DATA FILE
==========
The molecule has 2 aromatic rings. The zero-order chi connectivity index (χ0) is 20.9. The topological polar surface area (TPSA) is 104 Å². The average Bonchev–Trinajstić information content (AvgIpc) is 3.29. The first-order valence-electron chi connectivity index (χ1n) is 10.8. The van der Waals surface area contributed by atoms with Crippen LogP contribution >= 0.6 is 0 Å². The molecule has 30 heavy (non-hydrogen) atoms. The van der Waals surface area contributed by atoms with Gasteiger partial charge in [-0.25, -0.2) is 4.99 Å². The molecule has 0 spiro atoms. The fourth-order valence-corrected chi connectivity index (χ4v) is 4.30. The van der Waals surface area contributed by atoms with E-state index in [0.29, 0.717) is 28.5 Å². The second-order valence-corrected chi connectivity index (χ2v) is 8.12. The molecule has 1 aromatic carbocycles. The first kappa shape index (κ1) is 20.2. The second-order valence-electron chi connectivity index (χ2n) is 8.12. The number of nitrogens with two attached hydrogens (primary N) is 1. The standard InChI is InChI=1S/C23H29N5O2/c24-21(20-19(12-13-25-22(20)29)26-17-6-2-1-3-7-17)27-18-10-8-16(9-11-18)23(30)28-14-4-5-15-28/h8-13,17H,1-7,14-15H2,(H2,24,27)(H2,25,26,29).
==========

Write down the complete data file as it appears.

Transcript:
The molecule has 2 aromatic rings. The zero-order chi connectivity index (χ0) is 20.9. The topological polar surface area (TPSA) is 104 Å². The average Bonchev–Trinajstić information content (AvgIpc) is 3.29. The first-order valence-electron chi connectivity index (χ1n) is 10.8. The van der Waals surface area contributed by atoms with Crippen LogP contribution >= 0.6 is 0 Å². The molecule has 30 heavy (non-hydrogen) atoms. The van der Waals surface area contributed by atoms with Gasteiger partial charge in [-0.25, -0.2) is 4.99 Å². The molecule has 0 spiro atoms. The fourth-order valence-corrected chi connectivity index (χ4v) is 4.30. The van der Waals surface area contributed by atoms with E-state index in [0.29, 0.717) is 28.5 Å². The second-order valence-corrected chi connectivity index (χ2v) is 8.12. The molecule has 1 aromatic carbocycles. The first kappa shape index (κ1) is 20.2. The second-order valence-electron chi connectivity index (χ2n) is 8.12. The number of nitrogens with two attached hydrogens (primary N) is 1. The standard InChI is InChI=1S/C23H29N5O2/c24-21(20-19(12-13-25-22(20)29)26-17-6-2-1-3-7-17)27-18-10-8-16(9-11-18)23(30)28-14-4-5-15-28/h8-13,17H,1-7,14-15H2,(H2,24,27)(H2,25,26,29).